Monday, October 11, 1976

Abba’s Arrival arrives

First posted 3/27/2008; updated 9/13/2020.

Arrival

Abba


Released: October 11, 1976


Peak: 20 US, 110 UK, 4 CN, 18 AU


Sales (in millions): 0.5 US, 1.65 UK, 10.5 world (includes US and UK)


Genre: dance pop


Tracks: (Click for codes to singles charts.)

  1. When I Kissed the Teacher
  2. Dancing Queen (8/21/76, 1 US, 1 UK, 1 CN, 1 AU, sales: 3 million)
  3. My Love, My Life
  4. Dum Dum Diddle
  5. Knowing Me, Knowing You (2/26/77, 14 US, 7 AC, 1 UK, 5 CN, 9 AU)
  6. Money, Money, Money (11/20/76, 56 US, 38 AC, 3 UK, 47 CN, 1 AU, sales: 1 million)
  7. That’s Me
  8. Why Did It Have to Be Me?
  9. Tiger
  10. Arrival


Total Running Time: 33:09


The Players:

  • Agnetha Fältskog (vocals)
  • Anni-Frid Lyngstad (vocals)
  • Benny Andersson (synthesizer, piano, accordian, chimes, marimba, backing vocals)
  • Björn Ulvaeus (guitar, vocals, backing vocals)

Rating:

4.209 out of 5.00 (average of 11 ratings)


Awards:

About the Album:

“ABBA’s fourth album…shows the quartet at the absolute top of their game.” AMG They had achieved modest success internationally, but with Arrival they achieved global superstardom. WK It was the best-selling album of 1977 in the UK. WK

Of course, the most-celebrated song on the album was Dancing Queen, the biggest hit of Abba’s career. However, “the record was filled with brilliant material, including the spirited When I Kissed the Teacher; the dramatic, achingly beautiful Knowing Me, Knowing You (yet a further hit); the pounding Money, Money, Money (still another hit off the album); and the playful That's Me.” AMG


Notes: “Fernando” was added to the 1997 CD edition of the album. In 2001, the song “Happy Hawaii” was also added as a bonus track.

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Friday, October 1, 1976

Bob Seger releases Night Moves: October 1, 1976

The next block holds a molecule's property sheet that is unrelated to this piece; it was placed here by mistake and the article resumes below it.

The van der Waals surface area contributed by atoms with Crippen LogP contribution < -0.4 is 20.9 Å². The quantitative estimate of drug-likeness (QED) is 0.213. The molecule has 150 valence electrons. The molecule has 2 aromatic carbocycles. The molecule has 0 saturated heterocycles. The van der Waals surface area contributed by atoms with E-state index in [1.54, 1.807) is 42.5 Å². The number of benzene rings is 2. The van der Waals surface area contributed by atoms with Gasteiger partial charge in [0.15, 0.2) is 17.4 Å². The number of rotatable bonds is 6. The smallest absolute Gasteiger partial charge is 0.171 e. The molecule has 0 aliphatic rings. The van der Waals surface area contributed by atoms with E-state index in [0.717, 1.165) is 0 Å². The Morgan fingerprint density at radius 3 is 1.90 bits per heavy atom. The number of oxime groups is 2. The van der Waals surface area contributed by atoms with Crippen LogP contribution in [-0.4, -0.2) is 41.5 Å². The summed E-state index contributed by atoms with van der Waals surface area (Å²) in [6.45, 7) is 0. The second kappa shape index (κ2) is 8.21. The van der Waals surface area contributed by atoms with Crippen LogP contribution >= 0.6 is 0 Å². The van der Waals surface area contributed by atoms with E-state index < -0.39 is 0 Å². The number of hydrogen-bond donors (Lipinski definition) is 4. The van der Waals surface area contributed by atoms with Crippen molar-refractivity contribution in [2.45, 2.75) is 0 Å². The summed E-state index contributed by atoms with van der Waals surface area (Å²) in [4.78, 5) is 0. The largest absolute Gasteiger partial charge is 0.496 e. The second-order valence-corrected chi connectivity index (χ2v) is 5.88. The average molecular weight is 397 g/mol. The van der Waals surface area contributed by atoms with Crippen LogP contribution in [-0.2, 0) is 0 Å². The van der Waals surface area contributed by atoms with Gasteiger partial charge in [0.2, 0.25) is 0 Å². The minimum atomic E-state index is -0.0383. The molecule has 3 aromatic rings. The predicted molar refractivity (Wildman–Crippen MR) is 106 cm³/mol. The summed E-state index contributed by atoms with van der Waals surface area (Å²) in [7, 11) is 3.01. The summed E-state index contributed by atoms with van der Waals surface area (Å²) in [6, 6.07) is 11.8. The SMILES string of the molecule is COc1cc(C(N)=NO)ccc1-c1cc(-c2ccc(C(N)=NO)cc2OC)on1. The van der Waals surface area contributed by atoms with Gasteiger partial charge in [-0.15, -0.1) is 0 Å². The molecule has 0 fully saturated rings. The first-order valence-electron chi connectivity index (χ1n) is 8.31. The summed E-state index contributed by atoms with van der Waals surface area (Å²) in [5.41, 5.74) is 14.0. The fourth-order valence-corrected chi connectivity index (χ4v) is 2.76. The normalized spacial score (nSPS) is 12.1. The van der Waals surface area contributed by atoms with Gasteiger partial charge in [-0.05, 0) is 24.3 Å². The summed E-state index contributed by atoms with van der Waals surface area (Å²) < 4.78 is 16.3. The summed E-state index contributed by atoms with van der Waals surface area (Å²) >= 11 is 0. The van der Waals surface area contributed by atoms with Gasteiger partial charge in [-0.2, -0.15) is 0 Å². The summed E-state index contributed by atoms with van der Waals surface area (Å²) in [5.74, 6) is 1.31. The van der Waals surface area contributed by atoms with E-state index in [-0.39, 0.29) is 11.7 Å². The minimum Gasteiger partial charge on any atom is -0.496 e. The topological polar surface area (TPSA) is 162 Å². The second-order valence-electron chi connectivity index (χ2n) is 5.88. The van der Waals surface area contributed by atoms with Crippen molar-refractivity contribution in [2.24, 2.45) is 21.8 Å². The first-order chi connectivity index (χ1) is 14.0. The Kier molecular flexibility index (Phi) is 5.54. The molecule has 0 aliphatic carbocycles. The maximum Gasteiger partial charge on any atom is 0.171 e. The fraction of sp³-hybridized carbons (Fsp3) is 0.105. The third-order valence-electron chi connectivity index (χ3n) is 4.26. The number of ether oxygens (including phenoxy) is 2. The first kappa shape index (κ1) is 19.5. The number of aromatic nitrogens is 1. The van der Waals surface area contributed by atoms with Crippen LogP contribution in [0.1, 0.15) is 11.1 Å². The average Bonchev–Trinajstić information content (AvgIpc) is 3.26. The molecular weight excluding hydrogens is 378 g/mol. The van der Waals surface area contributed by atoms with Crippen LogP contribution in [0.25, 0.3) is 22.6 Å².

Originally posted October 1, 2011.



“Bob Seger recorded the bulk of Night Moves before Live Bullet brought him his first genuine success, so it shouldn’t come as a surprise that it’s similar in spirit to the introspective Beautiful Loser, even if it rocks harder and longer. Throughout much of the album, he’s coming to grips with being on the other side of 30 and still rocking.” STE Critic Robert Cristgau said the album is for those no longer in their teens, but that it is still comprised of classic rock and roll riffs in the vein of Chuck Berry or The Rolling Stones. WK Seger “floats back in time, turning in high-school memories, remembering when wandering down Mainstreet was the highlight of an evening, covering a rockabilly favorite in Mary Lou.” STE

“Stylistically, there’s not much change since Beautiful Loser, but the difference is that Seger and his Silver Bullet Band – who turn in their first studio album here – sound intense and ferocious, and the songs are subtly varied. Yes, this is all hard rock, but the acoustic ballads reveal the influence of Dylan and Van Morrison, filtered through a Midwestern sensibility, and the rockers reveal more of Seger’s personality than ever.” STE Rolling Stone reviewer Kit Rachlis said that Seger sounded like Rod Stewart and wrote like Bruce Springsteen. WK In addition, the Muscle Shoals Rhythm Section lends a hand on 4 of the album’s songs. WK

“Seger may have been this consistent before (on Seven, for example), but the mood had never been as successfully varied, nor had his songwriting been as consistent, intimate, and personal.” STE

“Thankfully, this was delivered to a mass audience eager for Seger, and it not only became a hit, but one of the universally acknowledged high points of late-‘70s rock & roll. And, because of his passion and craft, it remains a thoroughly terrific record years later.” STE




Awards: Resources and Related Links: